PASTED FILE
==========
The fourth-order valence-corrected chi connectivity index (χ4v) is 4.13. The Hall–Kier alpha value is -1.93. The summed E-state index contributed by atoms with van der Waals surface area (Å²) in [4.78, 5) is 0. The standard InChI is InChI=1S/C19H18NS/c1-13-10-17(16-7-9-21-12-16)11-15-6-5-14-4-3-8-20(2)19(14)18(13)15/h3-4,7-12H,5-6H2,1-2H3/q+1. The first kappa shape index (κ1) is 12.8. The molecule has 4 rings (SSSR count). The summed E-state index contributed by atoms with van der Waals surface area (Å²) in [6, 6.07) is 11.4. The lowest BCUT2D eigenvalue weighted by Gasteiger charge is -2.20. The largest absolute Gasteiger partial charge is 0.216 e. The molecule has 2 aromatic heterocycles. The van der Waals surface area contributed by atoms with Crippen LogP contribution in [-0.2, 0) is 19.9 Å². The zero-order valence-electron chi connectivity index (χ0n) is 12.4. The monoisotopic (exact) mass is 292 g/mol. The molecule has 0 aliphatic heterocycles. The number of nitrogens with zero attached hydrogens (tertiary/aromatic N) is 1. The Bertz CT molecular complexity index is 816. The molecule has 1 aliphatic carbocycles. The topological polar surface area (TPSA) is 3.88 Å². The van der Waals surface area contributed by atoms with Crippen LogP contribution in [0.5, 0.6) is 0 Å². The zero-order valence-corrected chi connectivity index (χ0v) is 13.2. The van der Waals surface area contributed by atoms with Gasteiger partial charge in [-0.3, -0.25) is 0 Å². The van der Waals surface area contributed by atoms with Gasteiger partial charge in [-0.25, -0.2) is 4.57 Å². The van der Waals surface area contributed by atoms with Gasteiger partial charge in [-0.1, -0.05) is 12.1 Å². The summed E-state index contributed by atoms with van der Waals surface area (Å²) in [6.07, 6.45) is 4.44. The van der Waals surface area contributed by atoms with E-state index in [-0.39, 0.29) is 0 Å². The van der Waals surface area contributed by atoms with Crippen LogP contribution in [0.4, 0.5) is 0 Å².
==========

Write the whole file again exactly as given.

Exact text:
The fourth-order valence-corrected chi connectivity index (χ4v) is 4.13. The Hall–Kier alpha value is -1.93. The summed E-state index contributed by atoms with van der Waals surface area (Å²) in [4.78, 5) is 0. The standard InChI is InChI=1S/C19H18NS/c1-13-10-17(16-7-9-21-12-16)11-15-6-5-14-4-3-8-20(2)19(14)18(13)15/h3-4,7-12H,5-6H2,1-2H3/q+1. The first kappa shape index (κ1) is 12.8. The molecule has 4 rings (SSSR count). The summed E-state index contributed by atoms with van der Waals surface area (Å²) in [6, 6.07) is 11.4. The lowest BCUT2D eigenvalue weighted by Gasteiger charge is -2.20. The largest absolute Gasteiger partial charge is 0.216 e. The molecule has 2 aromatic heterocycles. The van der Waals surface area contributed by atoms with Crippen LogP contribution in [-0.2, 0) is 19.9 Å². The zero-order valence-electron chi connectivity index (χ0n) is 12.4. The monoisotopic (exact) mass is 292 g/mol. The molecule has 0 aliphatic heterocycles. The number of nitrogens with zero attached hydrogens (tertiary/aromatic N) is 1. The Bertz CT molecular complexity index is 816. The molecule has 1 aliphatic carbocycles. The topological polar surface area (TPSA) is 3.88 Å². The van der Waals surface area contributed by atoms with Crippen LogP contribution in [0.5, 0.6) is 0 Å². The zero-order valence-corrected chi connectivity index (χ0v) is 13.2. The van der Waals surface area contributed by atoms with Gasteiger partial charge in [-0.3, -0.25) is 0 Å². The van der Waals surface area contributed by atoms with Gasteiger partial charge in [-0.25, -0.2) is 4.57 Å². The van der Waals surface area contributed by atoms with Gasteiger partial charge in [-0.1, -0.05) is 12.1 Å². The summed E-state index contributed by atoms with van der Waals surface area (Å²) in [6.07, 6.45) is 4.44. The van der Waals surface area contributed by atoms with E-state index in [-0.39, 0.29) is 0 Å². The van der Waals surface area contributed by atoms with Crippen LogP contribution in [0.4, 0.5) is 0 Å².